Low-dose versus standard-dose ritonavir-boosted atazanavir in virologically suppressed Thai adults with HIV (LASA): a randomised, open-label, non-inferiority trial

Bunupuradah, Torsak, Kiertiburanakul, Sasisopin, Avihingsanon, Anchalee, Chetchotisakd, Ploenchan, Techapornroong, Malee, Leerattanapetch, Niramon, Kantipong, Pacharee, Bowonwatanuwong, Chureeratana, Banchongkit, Sukit, Klinbuayaem, Virat, Mekviwattanawong, Sripetcharat, Nimitvilai, Sireethorn, Jirajariyavej, Supunnee, Prasithsirikul, Wisit, Munsakul, Warangkana, Bhakeecheep, Sorakij, Chaivooth, Suchada, Phanuphak, Praphan, Cooper, David A., Apornpong, Tanakorn, Kerr, Stephen J., Emery, Sean and Ruxrungtham, Kiat (2016) Low-dose versus standard-dose ritonavir-boosted atazanavir in virologically suppressed Thai adults with HIV (LASA): a randomised, open-label, non-inferiority trial. Lancet HIV, 3 8: e343-e350. doi:10.1016/S2352-3018(16)30010-8


Author Bunupuradah, Torsak
Kiertiburanakul, Sasisopin
Avihingsanon, Anchalee
Chetchotisakd, Ploenchan
Techapornroong, Malee
Leerattanapetch, Niramon
Kantipong, Pacharee
Bowonwatanuwong, Chureeratana
Banchongkit, Sukit
Klinbuayaem, Virat
Mekviwattanawong, Sripetcharat
Nimitvilai, Sireethorn
Jirajariyavej, Supunnee
Prasithsirikul, Wisit
Munsakul, Warangkana
Bhakeecheep, Sorakij
Chaivooth, Suchada
Phanuphak, Praphan
Cooper, David A.
Apornpong, Tanakorn
Kerr, Stephen J.
Emery, Sean
Ruxrungtham, Kiat
Title Low-dose versus standard-dose ritonavir-boosted atazanavir in virologically suppressed Thai adults with HIV (LASA): a randomised, open-label, non-inferiority trial
Journal name Lancet HIV   Check publisher's open access policy
ISSN 2352-3018
2405-4704
Publication date 2016-08-01
Year available 2016
Sub-type Article (original research)
DOI 10.1016/S2352-3018(16)30010-8
Open Access Status Not yet assessed
Volume 3
Issue 8
Start page e343
End page e350
Total pages 7
Place of publication London, United Kingdom
Publisher The Lancet Publishing Group
Collection year 2017
Language eng
Formatted abstract
Background
Thai patients with HIV have higher exposure to HIV protease inhibitors than do white people and dose reduction might be possible. We compared the efficacy of low-dose with standard-dose ritonavir-boosted atazanavir in virologically suppressed Thai patients with HIV.

Methods
In this randomised, open-label, non-inferiority trial, we recruited patients aged 18 years or older who were receiving ritonavir-boosted protease-inhibitor-based antiretroviral therapy (ART) with HIV plasma viral loads of less than 50 copies per mL, an alanine aminotransferase concentration of less than 200 IU/L, and a creatinine clearance of at least 60 mL/min from 14 hospitals in Thailand. We excluded patients who had active AIDS-defining disease or opportunistic infections, had a history of an HIV viral load of 1000 copies per mL or more after 24 weeks of any ritonavir-boosted protease-inhibitor-based ART, used concomitant medications that could interact with the study drugs, were pregnant or lactating, had illnesses that might change the effect of the study drugs, or had a history of sensitivity to the study drugs. A biostatistician at the study coordinating centre randomly allocated patients (1:1) to switch the protease inhibitor for oral atazanavir 200 mg and ritonavir 100 mg or for atazanavir 300 mg and ritonavir 100 mg once daily, both with two nucleoside or nucleotide reverse transcriptase inhibitors at recommended doses. Randomisation was done with a minimisation schedule, stratified by recruiting centre, use of tenofovir, and use of indinavir as a component of the preswitch regimen. The primary endpoint was the proportion of patients with viral loads of less than 200 copies per mL at week 48, and we followed up patients every 12 weeks. Treatments were open label, the non-inferiority margin was −10%, and all patients who received at least one dose of study medication were analysed. This trial is registered with ClinicalTrials.gov, number NCT01159223.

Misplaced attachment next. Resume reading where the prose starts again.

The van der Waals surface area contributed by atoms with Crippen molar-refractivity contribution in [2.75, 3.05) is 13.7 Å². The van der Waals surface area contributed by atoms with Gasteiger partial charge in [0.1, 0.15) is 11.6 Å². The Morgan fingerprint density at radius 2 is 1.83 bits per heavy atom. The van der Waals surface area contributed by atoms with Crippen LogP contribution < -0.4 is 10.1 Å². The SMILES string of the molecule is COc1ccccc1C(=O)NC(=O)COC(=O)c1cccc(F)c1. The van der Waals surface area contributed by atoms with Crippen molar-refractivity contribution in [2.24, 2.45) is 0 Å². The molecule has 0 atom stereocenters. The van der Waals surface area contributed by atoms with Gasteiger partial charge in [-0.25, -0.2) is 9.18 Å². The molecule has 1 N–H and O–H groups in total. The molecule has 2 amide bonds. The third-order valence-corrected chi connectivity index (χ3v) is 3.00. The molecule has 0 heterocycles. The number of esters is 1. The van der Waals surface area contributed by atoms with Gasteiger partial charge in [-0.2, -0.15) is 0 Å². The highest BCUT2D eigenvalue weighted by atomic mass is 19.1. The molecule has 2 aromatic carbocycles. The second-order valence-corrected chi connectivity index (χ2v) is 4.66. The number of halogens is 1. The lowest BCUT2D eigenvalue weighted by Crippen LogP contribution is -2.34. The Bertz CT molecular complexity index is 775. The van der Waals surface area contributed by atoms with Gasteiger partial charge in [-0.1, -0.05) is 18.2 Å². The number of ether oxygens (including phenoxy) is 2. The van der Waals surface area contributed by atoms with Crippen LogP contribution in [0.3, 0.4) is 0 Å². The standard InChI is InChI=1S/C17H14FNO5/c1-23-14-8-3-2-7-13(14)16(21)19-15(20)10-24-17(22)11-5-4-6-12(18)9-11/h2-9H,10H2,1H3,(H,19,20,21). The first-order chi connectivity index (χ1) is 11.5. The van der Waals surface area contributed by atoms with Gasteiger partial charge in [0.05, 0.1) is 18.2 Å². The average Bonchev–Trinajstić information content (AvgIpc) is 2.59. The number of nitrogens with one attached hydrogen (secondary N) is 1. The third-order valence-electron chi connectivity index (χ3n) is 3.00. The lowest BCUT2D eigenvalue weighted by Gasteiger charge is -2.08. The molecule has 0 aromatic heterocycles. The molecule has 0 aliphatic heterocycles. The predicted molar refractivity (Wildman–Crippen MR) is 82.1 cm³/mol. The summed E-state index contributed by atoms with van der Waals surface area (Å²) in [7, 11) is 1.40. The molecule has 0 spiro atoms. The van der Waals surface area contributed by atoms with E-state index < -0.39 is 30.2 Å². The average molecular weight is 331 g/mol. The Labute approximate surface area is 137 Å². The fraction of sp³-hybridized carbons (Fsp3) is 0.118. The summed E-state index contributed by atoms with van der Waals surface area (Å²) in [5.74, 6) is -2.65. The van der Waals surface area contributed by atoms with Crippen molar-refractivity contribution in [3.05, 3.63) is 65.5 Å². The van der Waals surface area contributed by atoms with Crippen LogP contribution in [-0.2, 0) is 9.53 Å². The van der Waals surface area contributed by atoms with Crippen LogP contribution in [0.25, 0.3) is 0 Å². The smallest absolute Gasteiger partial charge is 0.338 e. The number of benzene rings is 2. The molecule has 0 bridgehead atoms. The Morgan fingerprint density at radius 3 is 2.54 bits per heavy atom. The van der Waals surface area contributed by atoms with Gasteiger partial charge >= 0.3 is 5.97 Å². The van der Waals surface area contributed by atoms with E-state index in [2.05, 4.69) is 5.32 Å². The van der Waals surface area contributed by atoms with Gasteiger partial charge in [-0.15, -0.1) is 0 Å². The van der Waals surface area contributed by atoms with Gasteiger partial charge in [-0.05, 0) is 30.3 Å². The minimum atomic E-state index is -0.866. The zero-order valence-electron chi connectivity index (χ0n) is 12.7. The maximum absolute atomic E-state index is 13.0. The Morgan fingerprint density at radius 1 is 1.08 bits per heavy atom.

Findings
Between July 6, 2011, and Dec 23, 2013, we randomly assigned 559 patients: 279 to receive atazanavir 200 mg and ritonavir 100 mg (low dose) and 280 to atazanavir 300 mg and ritonavir 100 mg (standard dose). At week 48, 265 (97·1%) of 273 in the low-dose group and 267 (96·4%) of 277 in the standard-dose group had viral loads of less than 200 copies per mL (difference 0·68; 95% CI −2·29 to 3·65). Seven (3%) of 273 in the low-dose group and 21 (8%) of 277 in the standard-dose group discontinued their assigned treatment (p=0·01). 46 (17%) of 273 participants in the low-dose group and 97 (35%) of 277 in the standard-dose group had total bilirubin grade 3 or higher toxicity (≥3·12 mg/dL; p<0·0001).

Interpretation
A switch to low-dose atazanavir should be recommended for Thai patients with well controlled HIV viraemia while on regimens based on boosted protease inhibitors.

Funding
The National Health Security Office and Kirby Institute for Infection and Immunity in Society.
Q-Index Code C1
Q-Index Status Provisional Code
Institutional Status Non-UQ

Document type: Journal Article
Sub-type: Article (original research)
Collections: HERDC Pre-Audit
Faculty of Medicine
 
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